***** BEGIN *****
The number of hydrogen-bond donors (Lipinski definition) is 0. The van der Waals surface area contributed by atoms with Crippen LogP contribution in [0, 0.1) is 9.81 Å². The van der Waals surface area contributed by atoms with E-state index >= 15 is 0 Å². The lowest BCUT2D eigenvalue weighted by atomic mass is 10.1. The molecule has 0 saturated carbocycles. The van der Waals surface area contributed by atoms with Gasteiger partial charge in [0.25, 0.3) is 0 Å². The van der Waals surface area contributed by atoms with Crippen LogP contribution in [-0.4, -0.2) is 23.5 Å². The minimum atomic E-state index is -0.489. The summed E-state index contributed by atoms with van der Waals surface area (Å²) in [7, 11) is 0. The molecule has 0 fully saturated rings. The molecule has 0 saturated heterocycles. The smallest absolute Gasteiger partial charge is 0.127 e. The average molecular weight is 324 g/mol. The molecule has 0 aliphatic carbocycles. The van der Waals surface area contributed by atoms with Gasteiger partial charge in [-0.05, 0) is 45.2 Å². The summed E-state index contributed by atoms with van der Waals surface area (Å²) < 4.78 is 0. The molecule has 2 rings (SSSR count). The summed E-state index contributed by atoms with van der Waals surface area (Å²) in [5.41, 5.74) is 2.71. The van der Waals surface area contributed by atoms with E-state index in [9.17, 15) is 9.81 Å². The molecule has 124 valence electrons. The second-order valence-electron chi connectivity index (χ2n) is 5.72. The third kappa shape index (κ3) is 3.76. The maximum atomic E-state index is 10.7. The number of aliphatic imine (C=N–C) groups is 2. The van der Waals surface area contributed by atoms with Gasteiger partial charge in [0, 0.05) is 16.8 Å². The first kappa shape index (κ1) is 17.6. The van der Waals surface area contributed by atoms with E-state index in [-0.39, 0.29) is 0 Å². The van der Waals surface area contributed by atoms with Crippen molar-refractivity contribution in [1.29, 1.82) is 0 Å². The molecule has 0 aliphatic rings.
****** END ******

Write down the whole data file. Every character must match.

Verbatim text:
The number of hydrogen-bond donors (Lipinski definition) is 0. The van der Waals surface area contributed by atoms with Crippen LogP contribution in [0, 0.1) is 9.81 Å². The van der Waals surface area contributed by atoms with E-state index >= 15 is 0 Å². The lowest BCUT2D eigenvalue weighted by atomic mass is 10.1. The molecule has 0 saturated carbocycles. The van der Waals surface area contributed by atoms with Gasteiger partial charge in [0.25, 0.3) is 0 Å². The van der Waals surface area contributed by atoms with Crippen LogP contribution in [-0.4, -0.2) is 23.5 Å². The minimum atomic E-state index is -0.489. The summed E-state index contributed by atoms with van der Waals surface area (Å²) in [7, 11) is 0. The molecule has 0 fully saturated rings. The molecule has 0 saturated heterocycles. The smallest absolute Gasteiger partial charge is 0.127 e. The average molecular weight is 324 g/mol. The molecule has 0 aliphatic carbocycles. The van der Waals surface area contributed by atoms with Gasteiger partial charge in [-0.05, 0) is 45.2 Å². The summed E-state index contributed by atoms with van der Waals surface area (Å²) < 4.78 is 0. The molecule has 2 rings (SSSR count). The summed E-state index contributed by atoms with van der Waals surface area (Å²) in [5.41, 5.74) is 2.71. The van der Waals surface area contributed by atoms with E-state index in [9.17, 15) is 9.81 Å². The molecule has 124 valence electrons. The second-order valence-electron chi connectivity index (χ2n) is 5.72. The third kappa shape index (κ3) is 3.76. The maximum atomic E-state index is 10.7. The number of aliphatic imine (C=N–C) groups is 2. The van der Waals surface area contributed by atoms with Gasteiger partial charge in [0, 0.05) is 16.8 Å². The first kappa shape index (κ1) is 17.6. The van der Waals surface area contributed by atoms with E-state index in [-0.39, 0.29) is 0 Å². The van der Waals surface area contributed by atoms with Crippen molar-refractivity contribution in [1.29, 1.82) is 0 Å². The molecule has 0 aliphatic rings.